It’s time for my annual article regarding new medications of the year. In 2019, a variety of novel entities received FDA approval, and some drugs were approved after just a few dozen people were tested! What you are reading is syndicated worldwide, however I will only list American brand names so please ask your medication specialist to find out a medication name as it is known in your country.
🎇Happy New Year everyone!
Vyondys 53 (Golodirsen), Rx, Injection
This medication was granted a fast track to approval for patients with Duchenne Muscular Dystrophy (DMD). This disorder is characterized by muscle deterioration and weakness and occurs due to a genetic mutation that deletes a protein (called dystrophin) which keeps muscle cells intact. By the time a child is 3 or 4 years old, the symptoms become evident. Jerry Lewis was a famous actor, comedian and singer and he hosted the famous telethons for Muscular Dystrophy until 2010. I imagine he would be really happy with this new treatment option available for DMD.
Oxbryta (Voxelotor), Rx, Injection
This medication helps treat people with the inherited blood disorder called Sickle Cell Disorder. This condition causes red blood cells to be shaped abnormally as a crescent or “sickle” shape which then restricts blood flow throughout the body. Without adequate blood flow, oxygen supply to the body’s organs is limited leading to pain, inflammation and organ damage. Oxbryta is a new medication that inhibits a pathway in the body that improves hemoglobin levels and blood flow. The approval was fast tracked and based upon a clinical trial of only 274 people, but it had statistically significant positive results. Common side effects reported from this trial (not larger Phase 4 trials) include headache, diarrhea, abdominal pain, nausea, fatigue, rash and pyrexia (fever).
Fetroja (cefiderocol), Rx, Injection
This is a new antibiotic for Urinary Tract Infections (UTIs) that gets injected into your blood stream. It is in the category of beta-lactams so don’t opt for this drug if you have an allergy to other beta-lactam antibiotics such as Penicillins, Cephalosporins, Augmentin or Amoxicillin. Here’s a more complete list of Beta Lactams, in case you’re wondering:
- Amoxicillin/clavulanic acid (Augmentin)
- Imipenem/cilastatin (Primaxin)
- Imipenem/cilastatin/relebactam (Recarbrio)
- Ampicillin/flucloxacillin (Infectrin)
- Ampicillin/sulbactam (Unasyn)
- Ceftazidime/avibactam (Zavicefta)
- Piperacillin/tazobactam (Zosyn)
- Ceftolozane/tazobactam (Zerbaxa)
Fetroja is intended to treat complicated UTIs and pyelonephritis that become life-threatening. The drug is not intended for the classic UTI which causes urgency and urinary pain. Think more dangerous (with few alternatives). This is a last resort type of medication in my opinion and will kill E. Coli, Klebsiella Klebsiella pneumoniae, Proteus mirabilis, Pseudomonas aeruginosa,and Enterobacter cloacae complex.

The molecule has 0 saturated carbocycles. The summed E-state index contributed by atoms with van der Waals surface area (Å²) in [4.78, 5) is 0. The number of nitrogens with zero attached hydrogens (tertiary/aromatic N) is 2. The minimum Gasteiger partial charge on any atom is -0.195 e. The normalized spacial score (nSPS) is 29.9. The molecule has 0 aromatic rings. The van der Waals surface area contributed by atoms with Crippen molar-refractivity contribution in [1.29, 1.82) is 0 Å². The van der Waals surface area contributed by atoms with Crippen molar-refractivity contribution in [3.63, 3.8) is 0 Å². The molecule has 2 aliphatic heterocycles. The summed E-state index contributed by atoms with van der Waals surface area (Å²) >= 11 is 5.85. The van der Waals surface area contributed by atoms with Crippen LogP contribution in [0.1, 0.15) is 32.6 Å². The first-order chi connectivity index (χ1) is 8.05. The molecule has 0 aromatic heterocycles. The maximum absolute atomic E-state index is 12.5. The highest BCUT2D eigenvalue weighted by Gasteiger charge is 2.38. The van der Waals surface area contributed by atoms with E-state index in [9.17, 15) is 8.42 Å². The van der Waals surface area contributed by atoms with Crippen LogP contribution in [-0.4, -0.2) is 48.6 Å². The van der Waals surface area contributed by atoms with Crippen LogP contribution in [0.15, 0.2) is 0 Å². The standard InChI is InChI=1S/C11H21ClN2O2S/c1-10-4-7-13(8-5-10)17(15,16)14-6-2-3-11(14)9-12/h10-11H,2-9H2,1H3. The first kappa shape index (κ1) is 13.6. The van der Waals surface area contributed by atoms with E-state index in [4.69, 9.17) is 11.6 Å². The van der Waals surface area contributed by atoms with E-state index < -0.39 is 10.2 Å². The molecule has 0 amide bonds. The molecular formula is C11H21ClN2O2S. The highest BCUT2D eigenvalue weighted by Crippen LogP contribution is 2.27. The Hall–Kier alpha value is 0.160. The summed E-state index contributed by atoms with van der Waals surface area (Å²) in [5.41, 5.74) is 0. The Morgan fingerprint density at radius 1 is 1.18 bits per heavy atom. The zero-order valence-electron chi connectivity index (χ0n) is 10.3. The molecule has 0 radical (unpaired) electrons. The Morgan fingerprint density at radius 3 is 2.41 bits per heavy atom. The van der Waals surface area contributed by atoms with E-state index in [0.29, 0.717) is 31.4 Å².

The most frequently occurring adverse reactions (so far in these preliminary trials) include diarrhea, infusion site reactions, constipation, rash, candidiasis, liver function abnormalities, vomiting, headache and hypokalemia.
Reyvow (Lasmiditan), Rx, Oral
This medication is for adults with migraines (with or without aura) and should not be taken if you plan to drive. It can cause intense drowsiness. It just received FDA approval as the first and only medication in its category. It is used for acute relief and is significant because migraine pain is severe and incapacitating for many people. If you’d like more information, I’ve written a wonderful book on the topic of migraines called Headache Free: Relieve Migraine, Tension, Cluster, Menstrual and Lyme Headaches
To buy on my site, click here.
To buy on Amazon, click here.
According to the FDA, the makers Lilly conducted a human abuse potential assessment. They concluded that, “… therapeutic doses of Reyvow were associated with less drug liking when compared to alprazolam, but more than placebo.”
Treatment may cause some adverse events and the most frequently reported ones include dizziness, fatigue, paresthesia (tingling or numbing sensation on the skin), sedation (sleepiness or drowsiness), nausea and/or vomiting and muscle weakness.
Ibsrela (Tenapanor), Rx, Oral
For Parkinson’s, this is a pill that you take twice a day, not injection. It’s used to treat Irritable Bowel Syndrome (IBS) with constipation in adults. This medication may cause serious dehydration, especially in children or elderly. The most common side effects from the initial trials are diarrhea, which sometimes may be severe, abdominal distention, excessive gas and dizziness.
Accrufer (Ferric Maltol), Rx, Oral
These are capsules of iron to help people with iron deficiency anemia. The iron drug was approved by the FDA based upon three different clinical trials. The iron deficiency anemia was caused by one of two things. Either the patients’ Inflammatory Bowel Disease (IBD) or by long standing kidney disease, but either way, iron stores were low and Accrufer was useful in increasing levels in the patients that took the drug twice daily. The study participants were primarily women.
Side effects varied, however there was an increase of flare-ups in IBD, as well as iron overload (from getting too high of a dose). The most commonly reported side effects with this medication were gas, diarrhea, constipation, stool color change, nausea, vomiting, and abdominal discomfort, bloating and pain.